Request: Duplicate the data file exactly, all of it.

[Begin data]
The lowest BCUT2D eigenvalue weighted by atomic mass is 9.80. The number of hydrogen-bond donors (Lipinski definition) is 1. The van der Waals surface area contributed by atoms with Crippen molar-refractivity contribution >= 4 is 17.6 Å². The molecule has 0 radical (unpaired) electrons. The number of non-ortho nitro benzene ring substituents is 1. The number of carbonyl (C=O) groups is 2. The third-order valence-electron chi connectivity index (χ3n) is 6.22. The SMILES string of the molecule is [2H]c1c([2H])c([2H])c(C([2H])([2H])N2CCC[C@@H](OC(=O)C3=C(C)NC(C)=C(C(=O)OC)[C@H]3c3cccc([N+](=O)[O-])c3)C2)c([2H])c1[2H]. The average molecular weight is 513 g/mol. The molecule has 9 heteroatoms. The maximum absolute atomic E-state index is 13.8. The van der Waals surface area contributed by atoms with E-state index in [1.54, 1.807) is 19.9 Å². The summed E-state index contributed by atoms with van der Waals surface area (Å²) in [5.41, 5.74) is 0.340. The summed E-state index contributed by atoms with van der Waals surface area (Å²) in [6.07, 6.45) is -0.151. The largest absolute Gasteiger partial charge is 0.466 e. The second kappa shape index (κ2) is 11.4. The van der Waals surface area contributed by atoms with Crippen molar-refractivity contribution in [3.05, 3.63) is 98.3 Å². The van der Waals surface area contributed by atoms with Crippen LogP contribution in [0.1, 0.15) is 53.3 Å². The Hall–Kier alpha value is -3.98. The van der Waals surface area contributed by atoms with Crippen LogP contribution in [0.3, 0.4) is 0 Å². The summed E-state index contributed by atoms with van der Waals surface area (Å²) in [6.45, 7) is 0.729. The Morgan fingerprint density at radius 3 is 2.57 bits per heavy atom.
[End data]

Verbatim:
The lowest BCUT2D eigenvalue weighted by atomic mass is 9.80. The number of hydrogen-bond donors (Lipinski definition) is 1. The van der Waals surface area contributed by atoms with Crippen molar-refractivity contribution >= 4 is 17.6 Å². The molecule has 0 radical (unpaired) electrons. The number of non-ortho nitro benzene ring substituents is 1. The number of carbonyl (C=O) groups is 2. The third-order valence-electron chi connectivity index (χ3n) is 6.22. The SMILES string of the molecule is [2H]c1c([2H])c([2H])c(C([2H])([2H])N2CCC[C@@H](OC(=O)C3=C(C)NC(C)=C(C(=O)OC)[C@H]3c3cccc([N+](=O)[O-])c3)C2)c([2H])c1[2H]. The average molecular weight is 513 g/mol. The molecule has 9 heteroatoms. The maximum absolute atomic E-state index is 13.8. The van der Waals surface area contributed by atoms with E-state index in [1.54, 1.807) is 19.9 Å². The summed E-state index contributed by atoms with van der Waals surface area (Å²) in [5.41, 5.74) is 0.340. The summed E-state index contributed by atoms with van der Waals surface area (Å²) in [6.07, 6.45) is -0.151. The largest absolute Gasteiger partial charge is 0.466 e. The second kappa shape index (κ2) is 11.4. The van der Waals surface area contributed by atoms with Crippen molar-refractivity contribution in [3.05, 3.63) is 98.3 Å². The van der Waals surface area contributed by atoms with Crippen LogP contribution in [0.1, 0.15) is 53.3 Å². The Hall–Kier alpha value is -3.98. The van der Waals surface area contributed by atoms with Crippen LogP contribution in [0.3, 0.4) is 0 Å². The summed E-state index contributed by atoms with van der Waals surface area (Å²) in [6.45, 7) is 0.729. The Morgan fingerprint density at radius 3 is 2.57 bits per heavy atom.